ValueBank Texas President and CEO Scott Heitkamp (left) with Corpus Christi Hooks President Ken Schrom (right) holding the first-of-its-kind bobblehead in his likeness. The jersey on the bobblehead features a 1986 All-Star Game patch to commemorate Schrom’s honor that year. (Olivia Rook)
Hooks to Honor Longtime President Ken Schrom With Ceremony, Bobblehead
By Dan Reiner / Corpus Christi Hooks | July 30, 2019 11:55 AM
CORPUS CHRISTI – The Hooks will honor longtime club executive and president Ken Schrom – who is retiring at season’s end – on Sunday, September 1 with a ceremony and bobblehead giveaway to the first 1,500 fans at Whataburger Field presented by ValueBank Texas to recognize his contributions to Corpus Christi and the game of baseball.
Schrom, 64, announced his intention to retire at the beginning of the 2019 season, his 16th year as a Hooks executive and 11th as president, and his 43rd year in professional baseball. He joined the then-unnamed Corpus Christi franchise in 2003 after 16 years in the front office of the El Paso Diablos, formerly of the Texas League. Schrom was named Texas League Executive of the Year in 2005, the Hooks’ inaugural season, and he was inducted into the league’s Hall of Fame in 2016.
“It has been an honor to work with Ken,” said Reid Ryan, President of Houston Astros Business Operations. “He is a true professional who cares about the game and its fans. He was the driving force behind building the Corpus Christi Hooks organization into what it is today. He has been a fixture at Whataburger Field, greeting fans as they enter and exit the ballpark, and has been a favorite of players and coaches as well. The Houston Astros wish him well in retirement.”
To commemorate the occasion, the Hooks will be giving away a first-of-its-kind Ken Schrom Bobblehead to the first 1,500 fans at Whataburger Field for the 2:15 p.m. game on September 1 versus Tulsa, courtesy of ValueBank Texas. The bobblehead models Schrom’s likeness from his playing days, including a “real hair” mustache that mimics his signature look from the 1980s. A pregame ceremony will be held to honor Schrom’s dedication to the game, which is tentatively scheduled to begin at 1:55 p.m. that day. Gates for the 2:15 p.m. start will open at 12:45 p.m.
“Ken was one of the key influencers on the ground in Corpus Christi from stadium conception to build to full operation,” said Hooks General Manager Wes Weigle. “His character, vision and dedication helped shape what this organization and stadium has come to mean to the community, and his influence will continue to resonate in those he has impacted during his tenure. Though his imprint on baseball and the Corpus Christi community can’t be measured, we want to give him this parting gift with a celebration of his career at Whataburger Field.”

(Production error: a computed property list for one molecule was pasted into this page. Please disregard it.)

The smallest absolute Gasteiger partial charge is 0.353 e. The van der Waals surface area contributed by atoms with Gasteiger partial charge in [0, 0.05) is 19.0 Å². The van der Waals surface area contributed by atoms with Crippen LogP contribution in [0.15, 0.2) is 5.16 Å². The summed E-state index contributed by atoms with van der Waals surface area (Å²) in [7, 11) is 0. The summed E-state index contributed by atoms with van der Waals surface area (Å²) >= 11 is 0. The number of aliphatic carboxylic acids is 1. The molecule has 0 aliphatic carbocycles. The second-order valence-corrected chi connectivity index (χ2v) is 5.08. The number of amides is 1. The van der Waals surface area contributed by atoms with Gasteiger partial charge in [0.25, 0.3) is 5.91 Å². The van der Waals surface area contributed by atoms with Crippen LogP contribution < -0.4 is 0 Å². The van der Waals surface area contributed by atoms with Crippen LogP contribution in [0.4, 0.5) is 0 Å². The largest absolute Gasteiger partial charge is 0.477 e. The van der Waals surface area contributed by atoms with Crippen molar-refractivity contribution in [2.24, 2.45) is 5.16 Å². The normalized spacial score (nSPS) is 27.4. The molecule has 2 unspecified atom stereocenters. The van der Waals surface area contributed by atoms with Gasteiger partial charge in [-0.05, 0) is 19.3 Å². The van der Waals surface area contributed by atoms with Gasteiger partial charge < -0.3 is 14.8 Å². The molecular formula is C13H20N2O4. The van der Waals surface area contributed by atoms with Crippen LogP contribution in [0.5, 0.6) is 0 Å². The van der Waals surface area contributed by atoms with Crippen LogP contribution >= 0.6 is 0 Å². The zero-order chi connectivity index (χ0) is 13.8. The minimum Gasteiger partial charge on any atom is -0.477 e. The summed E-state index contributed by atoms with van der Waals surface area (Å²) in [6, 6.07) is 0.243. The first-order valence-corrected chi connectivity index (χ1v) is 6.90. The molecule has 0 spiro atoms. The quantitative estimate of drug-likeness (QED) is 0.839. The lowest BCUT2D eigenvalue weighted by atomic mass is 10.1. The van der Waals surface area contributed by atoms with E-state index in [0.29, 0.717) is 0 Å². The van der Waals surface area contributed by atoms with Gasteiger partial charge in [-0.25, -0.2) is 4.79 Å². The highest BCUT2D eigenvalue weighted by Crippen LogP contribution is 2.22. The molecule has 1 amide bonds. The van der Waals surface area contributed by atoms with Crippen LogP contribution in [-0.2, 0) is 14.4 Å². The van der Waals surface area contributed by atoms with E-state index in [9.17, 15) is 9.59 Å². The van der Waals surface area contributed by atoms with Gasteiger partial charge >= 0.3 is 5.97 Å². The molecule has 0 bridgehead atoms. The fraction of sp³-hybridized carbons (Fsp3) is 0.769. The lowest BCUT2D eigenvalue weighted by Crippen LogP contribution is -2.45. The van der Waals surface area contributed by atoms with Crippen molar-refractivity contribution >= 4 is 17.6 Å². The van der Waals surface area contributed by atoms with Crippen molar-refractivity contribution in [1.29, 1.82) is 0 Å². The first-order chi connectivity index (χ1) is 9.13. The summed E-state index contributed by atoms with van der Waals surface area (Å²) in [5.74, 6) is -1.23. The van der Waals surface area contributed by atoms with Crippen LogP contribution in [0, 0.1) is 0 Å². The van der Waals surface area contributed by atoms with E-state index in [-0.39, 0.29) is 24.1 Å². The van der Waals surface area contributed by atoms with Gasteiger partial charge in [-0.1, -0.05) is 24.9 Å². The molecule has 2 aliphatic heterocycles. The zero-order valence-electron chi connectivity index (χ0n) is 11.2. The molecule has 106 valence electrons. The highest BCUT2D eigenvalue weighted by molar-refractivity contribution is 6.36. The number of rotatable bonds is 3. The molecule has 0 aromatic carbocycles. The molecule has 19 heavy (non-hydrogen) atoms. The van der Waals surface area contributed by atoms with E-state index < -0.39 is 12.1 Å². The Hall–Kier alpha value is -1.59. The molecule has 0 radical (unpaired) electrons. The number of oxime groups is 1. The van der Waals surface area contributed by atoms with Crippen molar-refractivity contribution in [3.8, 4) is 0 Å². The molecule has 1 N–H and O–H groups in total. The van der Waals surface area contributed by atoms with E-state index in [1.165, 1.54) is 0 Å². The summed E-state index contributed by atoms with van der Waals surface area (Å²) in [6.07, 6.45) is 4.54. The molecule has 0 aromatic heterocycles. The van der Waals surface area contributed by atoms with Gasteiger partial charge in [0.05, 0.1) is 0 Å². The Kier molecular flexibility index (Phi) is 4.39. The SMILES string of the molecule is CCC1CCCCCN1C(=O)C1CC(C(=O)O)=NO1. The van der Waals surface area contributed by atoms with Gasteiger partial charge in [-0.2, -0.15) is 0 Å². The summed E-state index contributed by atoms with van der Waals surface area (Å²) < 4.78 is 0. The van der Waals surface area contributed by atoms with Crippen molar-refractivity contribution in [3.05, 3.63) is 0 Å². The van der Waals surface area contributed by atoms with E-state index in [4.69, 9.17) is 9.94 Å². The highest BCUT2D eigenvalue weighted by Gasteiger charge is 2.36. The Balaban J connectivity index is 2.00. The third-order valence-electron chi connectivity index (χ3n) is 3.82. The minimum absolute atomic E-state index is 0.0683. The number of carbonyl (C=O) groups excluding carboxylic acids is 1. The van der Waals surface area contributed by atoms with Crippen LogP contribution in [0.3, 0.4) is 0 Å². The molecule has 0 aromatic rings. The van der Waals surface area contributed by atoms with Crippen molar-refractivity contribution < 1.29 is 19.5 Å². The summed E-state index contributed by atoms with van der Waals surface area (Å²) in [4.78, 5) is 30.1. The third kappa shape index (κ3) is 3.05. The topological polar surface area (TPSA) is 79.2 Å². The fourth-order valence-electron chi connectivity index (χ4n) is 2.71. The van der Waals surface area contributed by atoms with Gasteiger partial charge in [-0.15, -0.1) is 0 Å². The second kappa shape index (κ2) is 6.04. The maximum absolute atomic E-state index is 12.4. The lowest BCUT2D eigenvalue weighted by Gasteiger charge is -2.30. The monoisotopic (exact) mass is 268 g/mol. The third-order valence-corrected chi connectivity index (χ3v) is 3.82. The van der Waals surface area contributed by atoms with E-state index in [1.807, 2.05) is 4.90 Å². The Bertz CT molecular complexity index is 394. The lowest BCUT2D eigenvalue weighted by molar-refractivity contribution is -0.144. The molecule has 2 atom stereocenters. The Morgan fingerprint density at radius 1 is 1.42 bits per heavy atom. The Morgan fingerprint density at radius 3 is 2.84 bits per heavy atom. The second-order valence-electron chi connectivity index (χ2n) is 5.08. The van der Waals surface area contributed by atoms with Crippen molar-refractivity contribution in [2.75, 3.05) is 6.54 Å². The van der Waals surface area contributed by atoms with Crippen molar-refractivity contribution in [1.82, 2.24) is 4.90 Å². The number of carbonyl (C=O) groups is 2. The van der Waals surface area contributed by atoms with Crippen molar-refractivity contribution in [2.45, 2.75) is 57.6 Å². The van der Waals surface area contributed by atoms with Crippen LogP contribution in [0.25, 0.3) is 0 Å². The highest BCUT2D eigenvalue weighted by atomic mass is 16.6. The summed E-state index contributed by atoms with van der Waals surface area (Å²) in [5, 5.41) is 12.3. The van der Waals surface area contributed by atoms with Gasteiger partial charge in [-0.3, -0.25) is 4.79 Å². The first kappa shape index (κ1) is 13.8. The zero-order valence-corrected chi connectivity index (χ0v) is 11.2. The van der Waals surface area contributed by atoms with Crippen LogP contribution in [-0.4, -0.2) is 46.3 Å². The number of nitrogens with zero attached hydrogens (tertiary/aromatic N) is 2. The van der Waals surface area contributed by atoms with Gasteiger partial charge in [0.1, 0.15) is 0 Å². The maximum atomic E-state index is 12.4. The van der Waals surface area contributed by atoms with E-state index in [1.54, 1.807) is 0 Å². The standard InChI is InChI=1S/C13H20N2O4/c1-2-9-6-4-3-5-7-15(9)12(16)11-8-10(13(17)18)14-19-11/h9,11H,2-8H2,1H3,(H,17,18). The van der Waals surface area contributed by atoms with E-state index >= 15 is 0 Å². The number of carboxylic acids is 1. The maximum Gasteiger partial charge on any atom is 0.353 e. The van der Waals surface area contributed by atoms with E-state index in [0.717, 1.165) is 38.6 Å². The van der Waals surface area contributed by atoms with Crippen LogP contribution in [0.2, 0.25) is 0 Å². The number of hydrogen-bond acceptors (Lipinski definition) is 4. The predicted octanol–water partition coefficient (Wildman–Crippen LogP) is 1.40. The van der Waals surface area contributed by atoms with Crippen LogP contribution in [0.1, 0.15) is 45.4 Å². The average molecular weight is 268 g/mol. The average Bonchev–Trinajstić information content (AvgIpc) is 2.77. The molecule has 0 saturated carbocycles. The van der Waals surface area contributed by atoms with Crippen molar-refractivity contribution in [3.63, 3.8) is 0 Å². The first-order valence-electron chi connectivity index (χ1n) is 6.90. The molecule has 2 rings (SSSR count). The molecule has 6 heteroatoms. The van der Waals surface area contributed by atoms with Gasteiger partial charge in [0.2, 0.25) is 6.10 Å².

During a seven-year Major League career as a pitcher with the Toronto Blue Jays, Minnesota Twins and Cleveland Indians, Schrom notched a 51-51 lifetime record with a 4.81 ERA and 22 complete games in 900.0 innings. In 1983, he was named Twins Pitcher of the Year after posting a 15-8 record and 3.71 ERA. Schrom was Cleveland’s Opening Day starter in 1986 and notched a 10-2 record in the first half that season, earning a spot on the American League All-Star team.
“I’ve known Ken since he came to Corpus and he’s one of our advisory directors, so it just fit perfectly,” said Scott Heitkamp, president and CEO of ValueBank Texas. “We hate to see him go, but it’s a great honor. He’s left the Hooks and Corpus Christi a better place since he’s been here. I think everybody knows what Ken’s done for this community.”
Schrom was drafted by the California Angels out of the University of Idaho, where he played football and baseball. In September of 2007, the Vandals honored Ken with induction into their Athletics Hall of Fame. Originally from Grangeville, Idaho, Ken and his wife Cindy, an interior designer, now live in Portland. They have two adult children, Kayla and Jared, and four grandchildren. He and his wife Cindy plan to move to the Dallas-Fort Worth area to be closer to their grand kids.
This story was not subject to the approval of the National Association of Professional Baseball Leagues or its clubs.